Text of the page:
Alan Hipólito: Thank you so much. I do appreciate it, and we look forward to everyone’s support through the Portland Clean Energy Initiative.
John Farrell: Terrific. Thanks again, Alan. Take care.
Alan Hipólito: Thank you. Bye now.
Marie Donahue: This has been the fifth episode our special series Voices of 100% from Local Energy Rules, about a powerful initiative on the city’s November 6th ballot, to guide Portland toward meeting its 100 percent renewable energy commitment.

For more information on cities that have committed to 100% renewable energy, check out the other episodes in this series and explore ILSR’s interactive Community Power Map, which is available at ILSR.org. While you’re on our website, you can also find more than 50 past episodes of the Local Energy Rules podcast. You can sign up for one of our newsletters and connect with us on social media.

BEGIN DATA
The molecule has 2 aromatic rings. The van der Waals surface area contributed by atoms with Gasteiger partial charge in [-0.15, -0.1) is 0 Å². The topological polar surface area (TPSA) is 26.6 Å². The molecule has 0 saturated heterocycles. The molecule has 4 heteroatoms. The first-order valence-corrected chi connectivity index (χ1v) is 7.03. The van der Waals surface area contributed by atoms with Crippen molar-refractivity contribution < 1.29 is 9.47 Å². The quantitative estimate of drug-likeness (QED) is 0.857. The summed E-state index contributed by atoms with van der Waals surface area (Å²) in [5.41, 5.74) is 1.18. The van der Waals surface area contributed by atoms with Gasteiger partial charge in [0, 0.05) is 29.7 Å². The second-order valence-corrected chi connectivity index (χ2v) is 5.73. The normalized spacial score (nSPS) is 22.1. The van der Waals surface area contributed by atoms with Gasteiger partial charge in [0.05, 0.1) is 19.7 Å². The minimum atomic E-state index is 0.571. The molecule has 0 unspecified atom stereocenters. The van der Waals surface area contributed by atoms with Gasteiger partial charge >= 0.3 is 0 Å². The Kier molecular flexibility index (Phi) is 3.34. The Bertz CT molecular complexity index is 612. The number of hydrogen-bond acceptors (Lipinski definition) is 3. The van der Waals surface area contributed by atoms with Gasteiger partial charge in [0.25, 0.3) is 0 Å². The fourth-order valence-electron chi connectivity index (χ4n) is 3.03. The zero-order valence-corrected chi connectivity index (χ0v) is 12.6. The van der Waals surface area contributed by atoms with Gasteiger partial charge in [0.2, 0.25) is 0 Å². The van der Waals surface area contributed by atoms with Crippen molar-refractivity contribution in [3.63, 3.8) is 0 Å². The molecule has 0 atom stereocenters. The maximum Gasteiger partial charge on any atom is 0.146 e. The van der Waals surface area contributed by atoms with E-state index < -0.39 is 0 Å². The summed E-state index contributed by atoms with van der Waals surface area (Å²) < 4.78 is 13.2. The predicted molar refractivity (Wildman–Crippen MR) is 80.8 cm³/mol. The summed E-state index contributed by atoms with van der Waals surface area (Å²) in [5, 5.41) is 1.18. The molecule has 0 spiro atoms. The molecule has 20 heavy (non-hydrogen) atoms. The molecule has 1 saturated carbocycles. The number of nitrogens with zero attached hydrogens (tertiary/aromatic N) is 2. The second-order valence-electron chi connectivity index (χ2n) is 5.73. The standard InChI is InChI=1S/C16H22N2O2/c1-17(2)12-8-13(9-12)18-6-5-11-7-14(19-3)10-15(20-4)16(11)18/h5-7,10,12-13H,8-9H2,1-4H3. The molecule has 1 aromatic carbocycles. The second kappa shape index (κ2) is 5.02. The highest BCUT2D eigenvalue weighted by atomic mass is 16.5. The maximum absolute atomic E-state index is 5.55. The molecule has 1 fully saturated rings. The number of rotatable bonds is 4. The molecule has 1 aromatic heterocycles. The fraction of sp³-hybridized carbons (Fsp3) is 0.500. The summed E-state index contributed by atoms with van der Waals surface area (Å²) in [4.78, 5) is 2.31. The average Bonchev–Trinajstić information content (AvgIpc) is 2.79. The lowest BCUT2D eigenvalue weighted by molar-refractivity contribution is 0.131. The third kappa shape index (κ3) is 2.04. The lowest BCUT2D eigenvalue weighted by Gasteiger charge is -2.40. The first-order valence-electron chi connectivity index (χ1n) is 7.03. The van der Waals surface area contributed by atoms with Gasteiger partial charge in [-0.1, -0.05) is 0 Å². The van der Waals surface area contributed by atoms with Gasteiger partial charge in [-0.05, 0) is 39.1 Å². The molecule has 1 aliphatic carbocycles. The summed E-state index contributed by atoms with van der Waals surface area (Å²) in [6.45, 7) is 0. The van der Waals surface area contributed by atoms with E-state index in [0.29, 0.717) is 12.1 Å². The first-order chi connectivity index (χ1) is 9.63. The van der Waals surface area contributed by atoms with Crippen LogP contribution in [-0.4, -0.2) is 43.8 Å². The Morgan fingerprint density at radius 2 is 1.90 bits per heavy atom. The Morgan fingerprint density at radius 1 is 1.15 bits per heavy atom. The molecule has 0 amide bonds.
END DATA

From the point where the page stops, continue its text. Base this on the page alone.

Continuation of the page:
Tune back into the program in three weeks for our next episode in this series, where we’ll be featuring Abita Springs, Louisiana, and hearing about their promise to transform the city’s local energy system.

Until next time, keep your energy local, and thanks for listening.


Commitment to Community-Based Renewable Energy

Portland Clean Energy Initiative

Both Portland and Multnomah County, where the city is located, passed resolutions in 2017, to shift toward 100 percent renewable energy by 2035. Hipólito describes the importance of a broad and diverse coalition of “frontline, community-serving organizations” and mainstream environmental organizations that ensured these policies addressed the needs of the city’s low income residents and people of color — communities on the “frontline of climate change in the United States and around the world.”